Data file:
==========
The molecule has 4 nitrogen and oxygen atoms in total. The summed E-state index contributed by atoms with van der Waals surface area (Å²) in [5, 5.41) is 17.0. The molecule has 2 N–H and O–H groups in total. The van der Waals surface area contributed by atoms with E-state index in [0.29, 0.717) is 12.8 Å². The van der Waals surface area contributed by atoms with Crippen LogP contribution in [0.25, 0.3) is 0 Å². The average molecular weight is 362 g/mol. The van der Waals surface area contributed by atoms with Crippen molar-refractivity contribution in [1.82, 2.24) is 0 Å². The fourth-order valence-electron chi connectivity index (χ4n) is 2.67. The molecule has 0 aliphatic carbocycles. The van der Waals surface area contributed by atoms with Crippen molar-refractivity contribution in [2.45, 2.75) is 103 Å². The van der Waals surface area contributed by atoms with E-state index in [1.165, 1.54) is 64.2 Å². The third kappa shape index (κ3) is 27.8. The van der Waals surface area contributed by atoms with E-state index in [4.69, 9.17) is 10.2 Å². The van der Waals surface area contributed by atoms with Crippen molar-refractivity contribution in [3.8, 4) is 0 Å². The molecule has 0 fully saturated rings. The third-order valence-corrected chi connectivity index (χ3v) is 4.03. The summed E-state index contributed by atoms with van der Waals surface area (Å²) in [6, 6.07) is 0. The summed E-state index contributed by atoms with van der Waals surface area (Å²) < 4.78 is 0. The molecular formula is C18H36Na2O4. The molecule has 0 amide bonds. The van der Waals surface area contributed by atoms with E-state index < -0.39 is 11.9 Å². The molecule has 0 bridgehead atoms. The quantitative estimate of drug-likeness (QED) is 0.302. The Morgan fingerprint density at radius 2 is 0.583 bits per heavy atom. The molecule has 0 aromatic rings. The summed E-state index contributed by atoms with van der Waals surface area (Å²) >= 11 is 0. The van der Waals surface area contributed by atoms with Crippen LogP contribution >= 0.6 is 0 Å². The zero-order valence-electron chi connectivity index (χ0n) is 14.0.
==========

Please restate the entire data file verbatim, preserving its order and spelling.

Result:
The molecule has 4 nitrogen and oxygen atoms in total. The summed E-state index contributed by atoms with van der Waals surface area (Å²) in [5, 5.41) is 17.0. The molecule has 2 N–H and O–H groups in total. The van der Waals surface area contributed by atoms with E-state index in [0.29, 0.717) is 12.8 Å². The van der Waals surface area contributed by atoms with Crippen LogP contribution in [0.25, 0.3) is 0 Å². The average molecular weight is 362 g/mol. The van der Waals surface area contributed by atoms with Crippen molar-refractivity contribution in [1.82, 2.24) is 0 Å². The fourth-order valence-electron chi connectivity index (χ4n) is 2.67. The molecule has 0 aliphatic carbocycles. The van der Waals surface area contributed by atoms with Crippen molar-refractivity contribution in [2.45, 2.75) is 103 Å². The van der Waals surface area contributed by atoms with E-state index in [1.165, 1.54) is 64.2 Å². The third kappa shape index (κ3) is 27.8. The van der Waals surface area contributed by atoms with E-state index in [4.69, 9.17) is 10.2 Å². The van der Waals surface area contributed by atoms with Crippen molar-refractivity contribution in [3.8, 4) is 0 Å². The molecule has 0 fully saturated rings. The third-order valence-corrected chi connectivity index (χ3v) is 4.03. The summed E-state index contributed by atoms with van der Waals surface area (Å²) in [6, 6.07) is 0. The summed E-state index contributed by atoms with van der Waals surface area (Å²) < 4.78 is 0. The molecular formula is C18H36Na2O4. The molecule has 0 amide bonds. The van der Waals surface area contributed by atoms with E-state index < -0.39 is 11.9 Å². The molecule has 0 bridgehead atoms. The quantitative estimate of drug-likeness (QED) is 0.302. The Morgan fingerprint density at radius 2 is 0.583 bits per heavy atom. The molecule has 0 aromatic rings. The summed E-state index contributed by atoms with van der Waals surface area (Å²) >= 11 is 0. The van der Waals surface area contributed by atoms with Crippen LogP contribution >= 0.6 is 0 Å². The zero-order valence-electron chi connectivity index (χ0n) is 14.0.